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Interrogating Donald Rumsfeld


The “torture memos,” as they have come to be known, reveal much about the current administration. They point to a level of secrecy matching, or even surpassing, any sought or achieved by the executive branch in prior eras, even during wartime. They point to a lack of concern for accountability that veers far from previously acknowledged limits on unchecked executive power. They deliberately disregard, even nullify, the balance-of-powers doctrine that has defined the United States since its inception. Essentially, much of what has been put in place by the Bush administration in the wake of 9/11 has relied on the fear of terror as a means to establish a new doctrine of state; it is a doctrine that, before the attacks on the World Trade Center and the Pentagon, had lingered in the outer corridors of power. Much of the Patriot Act, for instance, had already been drafted before 9/11; and the proposal for the Department of Homeland Security was also in draft form at that time. So, too, were plans for a war in Iraq.

 

The torture memos developed inside the White House by a task force of lawyers headed by presidential confidant and White House Legal Counsel Alberto Gonzales are important, and not just as evidence of a policy that disregards human rights and reciprocity in the treatment of soldiers, civilians, and prisoners. The torture memos are also — perhaps primarily — important because they reveal the most basic attitudes with which the administration greets the Congress, the courts, the American public, and the world at large.

 

One of the chief figures in turning legal questions on torture into policy in the matter of the treatment of prisoners has been Secretary of Defense Donald Rumsfeld, who oversaw the approval of harsh interrogation methods in 2002 and who became the personally responsible party for approving or disapproving the use of coercive interrogation and “category three” torture after the Spring of 2003. It seems only apt and fitting, then, that he, as well as Alberto Gonzales, be brought before Congress and asked questions about this policy and his role in it.

 

Based on a careful reading of the hundreds of pages of “torture memos” that poured out of the White House, the thousands of pages of military reports, investigations, and original documents that have emerged from Abu Ghraib prison in Iraq, as well as the flood of recent FBI e-mails and prisoner complaints that have emerged from Guantanamo prison in Cuba, we might — as a lawyer and an historian who have been working in this area for the last two years — suggest the following series of questions for Congress:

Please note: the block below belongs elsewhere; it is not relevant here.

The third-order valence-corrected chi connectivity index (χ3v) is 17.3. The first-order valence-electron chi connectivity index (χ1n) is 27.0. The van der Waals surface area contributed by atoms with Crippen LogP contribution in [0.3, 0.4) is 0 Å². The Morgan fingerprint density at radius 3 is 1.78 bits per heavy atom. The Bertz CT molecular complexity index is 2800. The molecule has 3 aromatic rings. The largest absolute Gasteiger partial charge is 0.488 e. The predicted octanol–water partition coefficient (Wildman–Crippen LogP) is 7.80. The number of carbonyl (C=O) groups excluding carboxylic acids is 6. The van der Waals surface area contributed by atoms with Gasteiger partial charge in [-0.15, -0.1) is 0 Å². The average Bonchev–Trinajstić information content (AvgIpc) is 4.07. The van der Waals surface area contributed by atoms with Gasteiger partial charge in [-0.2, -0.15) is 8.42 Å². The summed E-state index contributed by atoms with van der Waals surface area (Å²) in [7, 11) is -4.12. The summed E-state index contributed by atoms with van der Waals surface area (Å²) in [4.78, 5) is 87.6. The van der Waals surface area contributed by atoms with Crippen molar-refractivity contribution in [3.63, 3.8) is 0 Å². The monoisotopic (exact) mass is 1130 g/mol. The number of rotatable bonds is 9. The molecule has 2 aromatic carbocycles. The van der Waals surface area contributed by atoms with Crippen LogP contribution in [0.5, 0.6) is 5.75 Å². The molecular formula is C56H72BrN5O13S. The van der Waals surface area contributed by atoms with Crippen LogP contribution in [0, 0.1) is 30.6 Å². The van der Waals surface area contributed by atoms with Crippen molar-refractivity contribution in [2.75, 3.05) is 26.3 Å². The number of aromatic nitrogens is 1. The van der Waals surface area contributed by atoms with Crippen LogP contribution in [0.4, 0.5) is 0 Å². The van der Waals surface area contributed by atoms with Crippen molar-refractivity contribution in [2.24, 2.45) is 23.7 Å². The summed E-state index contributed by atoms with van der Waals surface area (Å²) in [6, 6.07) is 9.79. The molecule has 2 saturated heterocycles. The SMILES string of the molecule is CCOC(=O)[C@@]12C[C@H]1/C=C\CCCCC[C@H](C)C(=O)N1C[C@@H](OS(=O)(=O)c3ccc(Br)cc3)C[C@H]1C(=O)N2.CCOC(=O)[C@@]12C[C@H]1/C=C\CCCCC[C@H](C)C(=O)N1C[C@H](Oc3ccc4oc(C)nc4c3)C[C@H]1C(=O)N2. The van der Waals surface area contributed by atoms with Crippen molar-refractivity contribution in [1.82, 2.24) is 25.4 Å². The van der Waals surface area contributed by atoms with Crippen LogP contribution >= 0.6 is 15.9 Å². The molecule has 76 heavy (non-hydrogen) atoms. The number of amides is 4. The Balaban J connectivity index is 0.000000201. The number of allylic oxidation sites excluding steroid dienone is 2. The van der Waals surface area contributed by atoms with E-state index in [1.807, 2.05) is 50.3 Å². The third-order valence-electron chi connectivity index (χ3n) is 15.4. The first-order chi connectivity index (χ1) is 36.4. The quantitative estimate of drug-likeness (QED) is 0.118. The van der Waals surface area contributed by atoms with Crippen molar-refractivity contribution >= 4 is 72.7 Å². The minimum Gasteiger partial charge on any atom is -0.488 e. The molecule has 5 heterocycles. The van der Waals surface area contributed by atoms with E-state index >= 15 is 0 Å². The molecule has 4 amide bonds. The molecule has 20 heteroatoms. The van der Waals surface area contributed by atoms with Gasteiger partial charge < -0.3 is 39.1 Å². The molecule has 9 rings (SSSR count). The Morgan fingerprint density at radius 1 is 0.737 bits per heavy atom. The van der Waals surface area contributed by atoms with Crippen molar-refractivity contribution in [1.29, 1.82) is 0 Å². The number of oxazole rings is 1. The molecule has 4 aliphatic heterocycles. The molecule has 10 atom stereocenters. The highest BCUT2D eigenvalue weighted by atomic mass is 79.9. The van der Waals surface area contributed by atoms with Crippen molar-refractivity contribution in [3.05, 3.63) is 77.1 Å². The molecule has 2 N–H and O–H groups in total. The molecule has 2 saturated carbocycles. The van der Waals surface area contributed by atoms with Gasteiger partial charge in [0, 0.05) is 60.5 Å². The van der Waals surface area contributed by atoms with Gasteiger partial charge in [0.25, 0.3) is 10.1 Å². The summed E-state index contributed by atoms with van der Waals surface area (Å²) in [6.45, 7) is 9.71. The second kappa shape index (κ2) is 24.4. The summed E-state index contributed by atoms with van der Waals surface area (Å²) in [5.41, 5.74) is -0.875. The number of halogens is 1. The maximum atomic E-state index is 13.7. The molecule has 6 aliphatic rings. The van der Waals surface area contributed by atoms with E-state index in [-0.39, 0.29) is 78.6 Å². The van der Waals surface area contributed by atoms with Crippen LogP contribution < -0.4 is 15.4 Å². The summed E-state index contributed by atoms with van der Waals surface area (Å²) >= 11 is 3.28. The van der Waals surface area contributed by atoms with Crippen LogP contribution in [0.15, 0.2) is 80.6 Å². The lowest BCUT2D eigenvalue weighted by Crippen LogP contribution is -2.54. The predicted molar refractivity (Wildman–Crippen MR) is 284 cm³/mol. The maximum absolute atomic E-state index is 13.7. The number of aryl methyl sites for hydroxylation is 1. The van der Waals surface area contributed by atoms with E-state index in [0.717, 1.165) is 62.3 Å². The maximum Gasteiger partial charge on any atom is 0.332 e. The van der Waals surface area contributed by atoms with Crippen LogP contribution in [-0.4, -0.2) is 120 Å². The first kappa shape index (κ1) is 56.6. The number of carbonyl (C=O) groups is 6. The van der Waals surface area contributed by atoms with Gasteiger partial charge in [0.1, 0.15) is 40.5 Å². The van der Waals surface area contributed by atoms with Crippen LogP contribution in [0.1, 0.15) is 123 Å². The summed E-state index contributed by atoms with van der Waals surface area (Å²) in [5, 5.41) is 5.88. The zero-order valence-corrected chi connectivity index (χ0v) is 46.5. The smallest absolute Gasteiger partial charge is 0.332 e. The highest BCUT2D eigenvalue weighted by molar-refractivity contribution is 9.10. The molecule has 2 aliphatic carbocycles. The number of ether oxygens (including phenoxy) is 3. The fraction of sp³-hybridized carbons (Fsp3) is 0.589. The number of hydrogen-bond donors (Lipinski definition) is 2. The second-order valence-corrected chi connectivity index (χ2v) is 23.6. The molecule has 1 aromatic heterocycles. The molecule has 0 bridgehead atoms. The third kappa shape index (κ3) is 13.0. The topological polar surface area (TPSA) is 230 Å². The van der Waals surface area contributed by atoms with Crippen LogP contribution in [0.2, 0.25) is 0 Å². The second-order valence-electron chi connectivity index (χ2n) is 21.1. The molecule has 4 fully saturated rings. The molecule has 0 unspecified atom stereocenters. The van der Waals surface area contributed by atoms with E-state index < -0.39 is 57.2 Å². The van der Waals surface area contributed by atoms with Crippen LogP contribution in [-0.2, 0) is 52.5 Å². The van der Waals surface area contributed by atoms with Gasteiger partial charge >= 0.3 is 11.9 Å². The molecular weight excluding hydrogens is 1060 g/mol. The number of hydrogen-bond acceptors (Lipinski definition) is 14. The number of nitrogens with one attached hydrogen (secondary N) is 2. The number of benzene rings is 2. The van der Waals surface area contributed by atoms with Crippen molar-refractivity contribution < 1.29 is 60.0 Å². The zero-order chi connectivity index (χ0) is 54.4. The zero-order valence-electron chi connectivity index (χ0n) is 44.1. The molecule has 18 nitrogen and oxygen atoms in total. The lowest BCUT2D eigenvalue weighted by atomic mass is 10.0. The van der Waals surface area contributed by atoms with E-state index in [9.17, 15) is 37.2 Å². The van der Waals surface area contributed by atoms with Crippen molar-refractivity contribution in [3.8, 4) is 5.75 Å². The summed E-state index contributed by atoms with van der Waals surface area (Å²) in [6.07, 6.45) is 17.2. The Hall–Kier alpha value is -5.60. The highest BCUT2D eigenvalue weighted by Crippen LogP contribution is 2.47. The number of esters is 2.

1. Does Torture Work? Given the detailed attention shown in the White House memos to describing three levels of interrogation (from questioning to physical abuse) to be applied in the war on terror, is there an underlying assumption that torture in fact really works? That it is more effective than ordinary means of questioning prisoners? And, if so, what does it work to produce? Have you considered whether it is a means of venting frustration or a means of obtaining reliable information? Is there clinical, verifiable evidence that torture produces better information more quickly and more accurately than other methods of interrogation? Did your discussions of torture involve consulting experts in Israel, the United Kingdom, Egypt, and elsewhere? If so, what did those sources have to say in recommending torture? Or was the administration convinced of the efficacy of torture before it began drawing up its legal documents?

 

2. Assuming, for a moment, that torture is indeed effective, what is the difference between this conflict, and these detainees, and previous conflicts and prisoners? After all, the rationale that torture is necessary to save lives, if true, applies to any war. Surely the torture of German and Japanese soldiers — particularly officers — in World War II could have yielded information that might have “saved lives.” Wouldn’t this then apply no less to U.S. soldiers and officers — either in or, as in the case of Special Forces troops, out of uniform — captured by the enemy? Indeed, why would it not apply to any situation in which lives are in the balance: cigarette manufacturers, polluters, ordinary criminals? Wouldn’t torturing them for information “save lives”?

 

3. Why was one of the first tasks of your administration finding a place — Guantanamo Bay — that was meant to be beyond the reach of the courts? Do you fear review by the courts? Why do you dismiss the role of the courts and ordinary law enforcement in eliciting information from prisoners in the war on terror? Isn’t it possible that the art of interrogation, practiced by law enforcement officers and professional lawyers, might in fact elicit more important and more accurate information in assessing the motives, networks, and plans of terrorists than, say, dogs at Guantanamo Bay or waterboarding in some CIA holding area? What exactly was it you felt it was so important to keep secret from the courts?